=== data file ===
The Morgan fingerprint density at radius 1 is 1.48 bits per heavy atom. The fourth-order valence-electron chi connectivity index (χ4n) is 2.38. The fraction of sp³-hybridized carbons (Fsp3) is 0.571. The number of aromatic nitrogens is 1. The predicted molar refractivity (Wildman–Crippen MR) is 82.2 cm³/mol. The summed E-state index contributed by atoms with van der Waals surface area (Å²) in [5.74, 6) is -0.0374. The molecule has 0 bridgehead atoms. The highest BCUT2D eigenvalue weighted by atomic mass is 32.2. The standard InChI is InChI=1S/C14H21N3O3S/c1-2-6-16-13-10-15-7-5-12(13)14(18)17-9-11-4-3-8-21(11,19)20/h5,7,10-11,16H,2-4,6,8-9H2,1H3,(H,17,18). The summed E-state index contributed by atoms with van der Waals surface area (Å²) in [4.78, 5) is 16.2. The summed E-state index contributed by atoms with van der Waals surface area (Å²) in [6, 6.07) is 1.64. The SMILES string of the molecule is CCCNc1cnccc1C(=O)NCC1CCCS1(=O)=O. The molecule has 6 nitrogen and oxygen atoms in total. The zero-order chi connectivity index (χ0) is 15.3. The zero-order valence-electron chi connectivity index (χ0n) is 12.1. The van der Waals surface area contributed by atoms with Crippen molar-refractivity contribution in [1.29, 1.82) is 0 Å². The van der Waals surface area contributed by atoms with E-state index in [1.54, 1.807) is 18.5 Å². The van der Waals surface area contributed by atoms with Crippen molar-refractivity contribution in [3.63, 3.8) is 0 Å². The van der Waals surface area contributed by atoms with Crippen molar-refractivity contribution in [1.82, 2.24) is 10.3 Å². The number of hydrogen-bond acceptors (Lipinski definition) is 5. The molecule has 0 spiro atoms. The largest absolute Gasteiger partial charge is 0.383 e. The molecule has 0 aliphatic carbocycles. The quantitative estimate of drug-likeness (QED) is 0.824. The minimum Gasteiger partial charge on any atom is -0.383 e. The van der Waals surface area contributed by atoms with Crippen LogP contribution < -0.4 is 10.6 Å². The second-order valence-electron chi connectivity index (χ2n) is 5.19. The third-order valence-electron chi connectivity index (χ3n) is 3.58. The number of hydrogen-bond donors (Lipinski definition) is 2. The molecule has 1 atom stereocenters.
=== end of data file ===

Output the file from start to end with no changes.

The Morgan fingerprint density at radius 1 is 1.48 bits per heavy atom. The fourth-order valence-electron chi connectivity index (χ4n) is 2.38. The fraction of sp³-hybridized carbons (Fsp3) is 0.571. The number of aromatic nitrogens is 1. The predicted molar refractivity (Wildman–Crippen MR) is 82.2 cm³/mol. The summed E-state index contributed by atoms with van der Waals surface area (Å²) in [5.74, 6) is -0.0374. The molecule has 0 bridgehead atoms. The highest BCUT2D eigenvalue weighted by atomic mass is 32.2. The standard InChI is InChI=1S/C14H21N3O3S/c1-2-6-16-13-10-15-7-5-12(13)14(18)17-9-11-4-3-8-21(11,19)20/h5,7,10-11,16H,2-4,6,8-9H2,1H3,(H,17,18). The summed E-state index contributed by atoms with van der Waals surface area (Å²) in [4.78, 5) is 16.2. The summed E-state index contributed by atoms with van der Waals surface area (Å²) in [6, 6.07) is 1.64. The SMILES string of the molecule is CCCNc1cnccc1C(=O)NCC1CCCS1(=O)=O. The molecule has 6 nitrogen and oxygen atoms in total. The zero-order chi connectivity index (χ0) is 15.3. The zero-order valence-electron chi connectivity index (χ0n) is 12.1. The van der Waals surface area contributed by atoms with Crippen molar-refractivity contribution in [1.29, 1.82) is 0 Å². The van der Waals surface area contributed by atoms with E-state index in [1.54, 1.807) is 18.5 Å². The van der Waals surface area contributed by atoms with Crippen molar-refractivity contribution in [3.63, 3.8) is 0 Å². The van der Waals surface area contributed by atoms with Crippen molar-refractivity contribution in [1.82, 2.24) is 10.3 Å². The number of hydrogen-bond acceptors (Lipinski definition) is 5. The molecule has 0 spiro atoms. The largest absolute Gasteiger partial charge is 0.383 e. The molecule has 0 aliphatic carbocycles. The quantitative estimate of drug-likeness (QED) is 0.824. The minimum Gasteiger partial charge on any atom is -0.383 e. The van der Waals surface area contributed by atoms with Crippen LogP contribution < -0.4 is 10.6 Å². The second-order valence-electron chi connectivity index (χ2n) is 5.19. The third-order valence-electron chi connectivity index (χ3n) is 3.58. The number of hydrogen-bond donors (Lipinski definition) is 2. The molecule has 1 atom stereocenters.